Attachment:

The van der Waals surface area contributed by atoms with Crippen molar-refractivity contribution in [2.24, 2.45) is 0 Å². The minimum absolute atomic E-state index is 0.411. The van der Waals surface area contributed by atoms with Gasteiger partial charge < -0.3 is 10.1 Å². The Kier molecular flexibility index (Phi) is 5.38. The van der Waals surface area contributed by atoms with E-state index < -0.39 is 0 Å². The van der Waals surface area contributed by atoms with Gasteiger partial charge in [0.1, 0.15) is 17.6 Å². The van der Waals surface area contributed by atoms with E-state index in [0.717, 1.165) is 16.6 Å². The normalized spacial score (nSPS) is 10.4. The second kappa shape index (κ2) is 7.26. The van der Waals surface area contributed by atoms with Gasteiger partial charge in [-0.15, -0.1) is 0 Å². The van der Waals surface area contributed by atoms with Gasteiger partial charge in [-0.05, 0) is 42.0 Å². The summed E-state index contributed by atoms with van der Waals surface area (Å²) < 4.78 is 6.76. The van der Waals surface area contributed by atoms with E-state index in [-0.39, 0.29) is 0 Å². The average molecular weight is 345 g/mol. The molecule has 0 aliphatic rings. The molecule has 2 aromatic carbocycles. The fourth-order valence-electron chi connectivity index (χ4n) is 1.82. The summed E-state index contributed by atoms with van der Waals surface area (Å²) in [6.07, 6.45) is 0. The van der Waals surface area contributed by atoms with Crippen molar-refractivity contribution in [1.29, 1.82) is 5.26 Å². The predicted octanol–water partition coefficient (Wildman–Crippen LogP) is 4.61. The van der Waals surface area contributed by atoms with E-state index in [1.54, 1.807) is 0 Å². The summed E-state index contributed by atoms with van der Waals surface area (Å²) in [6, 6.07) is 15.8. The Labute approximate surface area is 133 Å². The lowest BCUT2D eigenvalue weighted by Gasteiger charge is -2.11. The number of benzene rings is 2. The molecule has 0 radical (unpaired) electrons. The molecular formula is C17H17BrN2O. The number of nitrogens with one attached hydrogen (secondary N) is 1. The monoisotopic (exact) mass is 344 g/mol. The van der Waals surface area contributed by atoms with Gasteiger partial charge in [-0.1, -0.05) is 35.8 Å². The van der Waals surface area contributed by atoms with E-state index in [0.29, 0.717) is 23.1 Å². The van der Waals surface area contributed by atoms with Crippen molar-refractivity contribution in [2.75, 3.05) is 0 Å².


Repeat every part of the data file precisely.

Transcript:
The van der Waals surface area contributed by atoms with Crippen molar-refractivity contribution in [2.24, 2.45) is 0 Å². The minimum absolute atomic E-state index is 0.411. The van der Waals surface area contributed by atoms with Gasteiger partial charge < -0.3 is 10.1 Å². The Kier molecular flexibility index (Phi) is 5.38. The van der Waals surface area contributed by atoms with E-state index < -0.39 is 0 Å². The van der Waals surface area contributed by atoms with Gasteiger partial charge in [0.1, 0.15) is 17.6 Å². The van der Waals surface area contributed by atoms with E-state index in [0.717, 1.165) is 16.6 Å². The normalized spacial score (nSPS) is 10.4. The second kappa shape index (κ2) is 7.26. The van der Waals surface area contributed by atoms with Gasteiger partial charge in [-0.15, -0.1) is 0 Å². The van der Waals surface area contributed by atoms with Gasteiger partial charge in [-0.05, 0) is 42.0 Å². The summed E-state index contributed by atoms with van der Waals surface area (Å²) < 4.78 is 6.76. The van der Waals surface area contributed by atoms with E-state index in [-0.39, 0.29) is 0 Å². The average molecular weight is 345 g/mol. The molecule has 0 aliphatic rings. The molecule has 2 aromatic carbocycles. The fourth-order valence-electron chi connectivity index (χ4n) is 1.82. The summed E-state index contributed by atoms with van der Waals surface area (Å²) in [6.07, 6.45) is 0. The van der Waals surface area contributed by atoms with Crippen molar-refractivity contribution in [1.29, 1.82) is 5.26 Å². The predicted octanol–water partition coefficient (Wildman–Crippen LogP) is 4.61. The van der Waals surface area contributed by atoms with E-state index in [1.54, 1.807) is 0 Å². The summed E-state index contributed by atoms with van der Waals surface area (Å²) in [6, 6.07) is 15.8. The Labute approximate surface area is 133 Å². The lowest BCUT2D eigenvalue weighted by Gasteiger charge is -2.11. The number of benzene rings is 2. The molecule has 0 radical (unpaired) electrons. The molecular formula is C17H17BrN2O. The number of nitrogens with one attached hydrogen (secondary N) is 1. The monoisotopic (exact) mass is 344 g/mol. The van der Waals surface area contributed by atoms with Gasteiger partial charge in [-0.1, -0.05) is 35.8 Å². The van der Waals surface area contributed by atoms with E-state index in [0.29, 0.717) is 23.1 Å². The van der Waals surface area contributed by atoms with Crippen molar-refractivity contribution in [2.75, 3.05) is 0 Å².